Viewing cable 08SANSALVADOR185
Title: WTO DEMARCHE - U.S./EC TAFT GOODS PROPOSAL

IdentifierCreatedReleasedClassificationOrigin
08SANSALVADOR1852008-02-15 14:23:00 2011-08-30 01:44:00 UNCLASSIFIED//FOR OFFICIAL USE ONLY Embassy San Salvador
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PP RUEHAG RUEHAP RUEHDE RUEHDF RUEHGI RUEHHM RUEHLZ RUEHMA RUEHMR
RUEHPA RUEHPB RUEHRN
DE RUEHSN #0185/01 0461423
ZNR UUUUU ZZH
P 151423Z FEB 08
FM AMEMBASSY SAN SALVADOR
TO RUEHC/SECSTATE WASHDC PRIORITY 9011
INFO RUCNWTO/WORLD TRADE ORGANIZATION COLLECTIVE
RUCPDOC/DEPT OF COMMERCE WASHINGTON DC
RUEHBS/USEU BRUSSELS
UNCLAS SECTION 01 OF 02 SAN SALVADOR 000185 
 
SIPDIS 
 
SENSITIVE 
SIPDIS 
 
DEPT FOR EEB ASCHEIBE 
DEPT PLEASE PASS USTR BNORTON & JWEISS 
COMMERCE FOR EBRZYTWA 
 
E.O. 12958: N/A 
TAGS: ETRD ECON WTRO ES
SUBJECT: WTO DEMARCHE - U.S./EC TAFT GOODS PROPOSAL 
 
REF: SECSTATE 12905 
 
¶1. (U) SUMMARY. Deputy Econ Counselor and European Union Head 
of Mission Wouter Wilton jointly delivered reftel demarche to 
Francisco Lima, El Salvador's Ambassador to the WTO, on 
February 13.  Lima was accompanied by staff from the Ministry 
of Economy's CAFTA-DR office.  Lima also raised El Salvador's 
concerns about small, vulnerable economy (SVE) provisions, 
the erosion of preferences, and the preservation of bilateral 
gains in a multilateral context.  END SUMMARY. 
 
DEMARCHE DELIVERED 
------------------ 
 
¶2. (SBU) Lima said that El Salvador is always very supportive 
of initiatives like the textile, apparel, footwear, and 
travel goods (TAFT) proposal, which are in accordance with El 
Salvador's internal standards and involve textile items that 
are very important for El Salvador.  He emphasized that the 
TAFT proposal needs to facilitate the flow of goods, not 
create additional requirements.  Some parts of the current 
proposal appear to create additional requirements and/or are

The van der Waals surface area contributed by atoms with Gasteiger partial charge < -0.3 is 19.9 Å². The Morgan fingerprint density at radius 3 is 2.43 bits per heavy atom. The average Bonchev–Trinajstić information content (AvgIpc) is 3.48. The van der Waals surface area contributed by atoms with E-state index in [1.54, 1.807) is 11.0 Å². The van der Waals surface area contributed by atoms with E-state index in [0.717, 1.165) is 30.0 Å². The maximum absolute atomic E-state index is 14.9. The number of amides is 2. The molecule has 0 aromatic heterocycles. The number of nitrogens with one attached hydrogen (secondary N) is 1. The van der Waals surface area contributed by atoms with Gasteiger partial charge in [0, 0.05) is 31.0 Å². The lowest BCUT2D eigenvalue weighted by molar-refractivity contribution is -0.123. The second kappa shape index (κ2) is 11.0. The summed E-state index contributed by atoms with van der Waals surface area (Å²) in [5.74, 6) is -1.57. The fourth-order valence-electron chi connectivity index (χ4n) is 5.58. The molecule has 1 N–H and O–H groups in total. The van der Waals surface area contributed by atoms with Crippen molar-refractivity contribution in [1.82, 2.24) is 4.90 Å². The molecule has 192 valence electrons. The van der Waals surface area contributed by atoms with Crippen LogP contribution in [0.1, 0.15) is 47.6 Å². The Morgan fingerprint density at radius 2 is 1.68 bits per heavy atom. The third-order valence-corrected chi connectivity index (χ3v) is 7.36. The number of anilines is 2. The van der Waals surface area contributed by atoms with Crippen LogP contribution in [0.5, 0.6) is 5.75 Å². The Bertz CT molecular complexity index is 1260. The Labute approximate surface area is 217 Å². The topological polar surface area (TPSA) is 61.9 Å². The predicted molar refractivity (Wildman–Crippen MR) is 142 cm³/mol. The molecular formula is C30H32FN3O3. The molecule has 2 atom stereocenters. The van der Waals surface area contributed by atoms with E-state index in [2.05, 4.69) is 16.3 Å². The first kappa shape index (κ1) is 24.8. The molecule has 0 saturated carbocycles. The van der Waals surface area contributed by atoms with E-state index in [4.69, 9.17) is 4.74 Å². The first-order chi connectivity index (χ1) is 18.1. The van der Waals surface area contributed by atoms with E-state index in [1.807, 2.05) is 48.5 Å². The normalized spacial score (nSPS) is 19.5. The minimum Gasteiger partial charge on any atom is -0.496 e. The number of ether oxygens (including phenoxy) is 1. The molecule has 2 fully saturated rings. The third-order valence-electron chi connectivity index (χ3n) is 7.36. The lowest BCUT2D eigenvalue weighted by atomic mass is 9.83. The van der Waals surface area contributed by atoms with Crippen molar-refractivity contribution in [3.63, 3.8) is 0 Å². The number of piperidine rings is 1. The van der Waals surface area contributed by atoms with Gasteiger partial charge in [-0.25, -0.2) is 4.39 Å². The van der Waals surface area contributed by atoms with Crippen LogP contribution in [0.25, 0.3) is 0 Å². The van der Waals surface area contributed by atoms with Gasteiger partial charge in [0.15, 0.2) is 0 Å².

difficult to see how they facilitate trade.  Lima thought 
that these will be addressed in due time in Geneva; if they 
are clarified, El Salvador could then be in a position to 
co-sponsor the proposal.  Lima also stressed that El Salvador 
views the TAFT proposal as a part of the broader 
non-agricultural market access (NAMA) negotiations and it 
needs to be considered in that context. 
 
ES: STUCK BETWEEN BILATERAL AND MULTILATERAL DEMANDS 
--------------------------------------------- ------- 
 
¶3. (SBU) Beyond the TAFT proposal, Lima asked for two broader 
points to be conveyed to Washington and Brussels.  First, 
Lima said that El Salvador was very grateful for US/EU 
support for small, vulnerable economies (SVEs), since the 
provisions for SVEs are what allows El Salvador to contribute 
in multilateral negotiations.  He thought progress had been 
made for SVEs on the agricultural side but more needs to be 
done on NAMA, especially "with the numbers."  El Salvador 
views bilateral and multilateral negotiations as two 
different worlds -- El Salvador is "on offense" in bilateral 
negotiations but "on defense" in multilateral.  In bilateral 
agreements, El Salvador benefits from contingent rules, time 
tables, and phase-ins for opening its market, and El Salvador 
wants to preserve its bilateral achievements and move at its 
own pace.  Lima cited El Salvador's poultry sector, which has 
been difficult to open even under CAFTA-DR, as one that would 
be extremely difficult to open in a multilateral context. 
 
¶4. (SBU) Second, Lima emphasized El Salvador's concerns about 
erosion of preferences.  Some NAMA proposals list specific 
products, like textile/apparel and fish products, for special 
and differential treatment.  These are precisely El 
Salvador's export profile under CAFTA and the proposed 
EU-Central American association agreement, and El Salvador 
wants to preserve its FTA benefits.  Lima also specifically 
referenced strict rules of origin and the Hong Kong 
Declaration, since El Salvador is dependent on certain 
unilateral preferences on rules of origin.  This is a major 
concern for El Salvador, he noted, and they have not seen 
much support from the US or EU. 
 
¶5. (SBU) Lima stated that El Salvador understood it was not 
the "goal" for the US or EU in WTO negotiations, but "we are 
in the middle."  He noted that "small issues" may not be the 
breaking point for the US or EU, but they are for El 
Salvador.  El Salvador will continue to "work constructively" 
but its concerns need to be addressed.  If El Salvador has 
US/EU support and its interests are properly covered, it 
doesn't need to "raise its voice," but if it doesn't, El 
Salvador will speak out "so you're aware." 
 
COMMENT 
------- 
 
¶6. (SBU) The meeting with Lima confirms Post's sense -- 
shared by the EU -- that the primary responsibility for El 
Salvador's WTO policy has been delegated to him in Geneva. In 
addition to CAFTA-DR, which El Salvador still considers its 
most important trading agreement, two other bilateral 
agreements may affect El Salvador's WTO negotiating position 
going forward.  The first is the Central American-European 
Union Association Agreement, which starts its second round at 
the end of February in Brussels.  The second is a possible 
 
SAN SALVAD 00000185  002 OF 002 
 
 
Brazil-El Salvador FTA, which is rumored to be in very early 
stages of negotiation. 
GLAZER